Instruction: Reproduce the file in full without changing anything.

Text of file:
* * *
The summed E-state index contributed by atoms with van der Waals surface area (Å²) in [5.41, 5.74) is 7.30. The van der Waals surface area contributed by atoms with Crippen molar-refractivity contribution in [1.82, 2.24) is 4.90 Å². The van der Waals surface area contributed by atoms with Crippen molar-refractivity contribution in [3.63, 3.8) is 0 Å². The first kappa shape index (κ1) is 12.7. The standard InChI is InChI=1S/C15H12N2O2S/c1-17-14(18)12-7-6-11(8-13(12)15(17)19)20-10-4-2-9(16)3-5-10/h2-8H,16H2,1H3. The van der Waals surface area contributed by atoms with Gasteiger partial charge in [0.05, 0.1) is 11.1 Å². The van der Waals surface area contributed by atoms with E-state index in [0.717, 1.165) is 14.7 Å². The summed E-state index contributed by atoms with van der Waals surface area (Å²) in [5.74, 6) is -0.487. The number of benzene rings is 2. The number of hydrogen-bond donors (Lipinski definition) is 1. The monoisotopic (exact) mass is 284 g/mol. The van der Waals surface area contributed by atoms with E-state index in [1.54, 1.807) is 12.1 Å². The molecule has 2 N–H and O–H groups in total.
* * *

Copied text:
The summed E-state index contributed by atoms with van der Waals surface area (Å²) in [5.41, 5.74) is 7.30. The van der Waals surface area contributed by atoms with Crippen molar-refractivity contribution in [1.82, 2.24) is 4.90 Å². The van der Waals surface area contributed by atoms with Crippen molar-refractivity contribution in [3.63, 3.8) is 0 Å². The first kappa shape index (κ1) is 12.7. The standard InChI is InChI=1S/C15H12N2O2S/c1-17-14(18)12-7-6-11(8-13(12)15(17)19)20-10-4-2-9(16)3-5-10/h2-8H,16H2,1H3. The van der Waals surface area contributed by atoms with Gasteiger partial charge in [0.05, 0.1) is 11.1 Å². The van der Waals surface area contributed by atoms with E-state index in [0.717, 1.165) is 14.7 Å². The summed E-state index contributed by atoms with van der Waals surface area (Å²) in [5.74, 6) is -0.487. The number of benzene rings is 2. The number of hydrogen-bond donors (Lipinski definition) is 1. The monoisotopic (exact) mass is 284 g/mol. The van der Waals surface area contributed by atoms with E-state index in [1.54, 1.807) is 12.1 Å². The molecule has 2 N–H and O–H groups in total.